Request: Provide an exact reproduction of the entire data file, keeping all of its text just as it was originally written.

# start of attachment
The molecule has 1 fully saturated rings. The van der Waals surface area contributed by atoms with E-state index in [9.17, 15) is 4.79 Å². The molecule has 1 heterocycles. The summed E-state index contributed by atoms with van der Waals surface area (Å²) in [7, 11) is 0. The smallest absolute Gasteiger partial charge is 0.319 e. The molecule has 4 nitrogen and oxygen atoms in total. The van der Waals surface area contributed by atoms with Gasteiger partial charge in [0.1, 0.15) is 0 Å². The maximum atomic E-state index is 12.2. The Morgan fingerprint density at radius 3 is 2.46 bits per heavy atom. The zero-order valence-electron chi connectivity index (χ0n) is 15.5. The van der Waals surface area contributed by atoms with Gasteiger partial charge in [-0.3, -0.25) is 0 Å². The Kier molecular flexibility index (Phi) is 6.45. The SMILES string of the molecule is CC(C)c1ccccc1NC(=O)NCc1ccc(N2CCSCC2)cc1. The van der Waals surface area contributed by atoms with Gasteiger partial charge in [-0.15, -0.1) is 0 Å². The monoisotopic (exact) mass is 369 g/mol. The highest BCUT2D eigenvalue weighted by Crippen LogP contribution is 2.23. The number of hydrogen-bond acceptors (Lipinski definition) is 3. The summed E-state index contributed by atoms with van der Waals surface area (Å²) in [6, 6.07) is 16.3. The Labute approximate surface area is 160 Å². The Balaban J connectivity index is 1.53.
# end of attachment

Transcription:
The molecule has 1 fully saturated rings. The van der Waals surface area contributed by atoms with E-state index in [9.17, 15) is 4.79 Å². The molecule has 1 heterocycles. The summed E-state index contributed by atoms with van der Waals surface area (Å²) in [7, 11) is 0. The smallest absolute Gasteiger partial charge is 0.319 e. The molecule has 4 nitrogen and oxygen atoms in total. The van der Waals surface area contributed by atoms with Gasteiger partial charge in [0.1, 0.15) is 0 Å². The maximum atomic E-state index is 12.2. The Morgan fingerprint density at radius 3 is 2.46 bits per heavy atom. The zero-order valence-electron chi connectivity index (χ0n) is 15.5. The van der Waals surface area contributed by atoms with Gasteiger partial charge in [-0.3, -0.25) is 0 Å². The Kier molecular flexibility index (Phi) is 6.45. The SMILES string of the molecule is CC(C)c1ccccc1NC(=O)NCc1ccc(N2CCSCC2)cc1. The van der Waals surface area contributed by atoms with Gasteiger partial charge in [-0.15, -0.1) is 0 Å². The monoisotopic (exact) mass is 369 g/mol. The highest BCUT2D eigenvalue weighted by Crippen LogP contribution is 2.23. The number of hydrogen-bond acceptors (Lipinski definition) is 3. The summed E-state index contributed by atoms with van der Waals surface area (Å²) in [6, 6.07) is 16.3. The Labute approximate surface area is 160 Å². The Balaban J connectivity index is 1.53.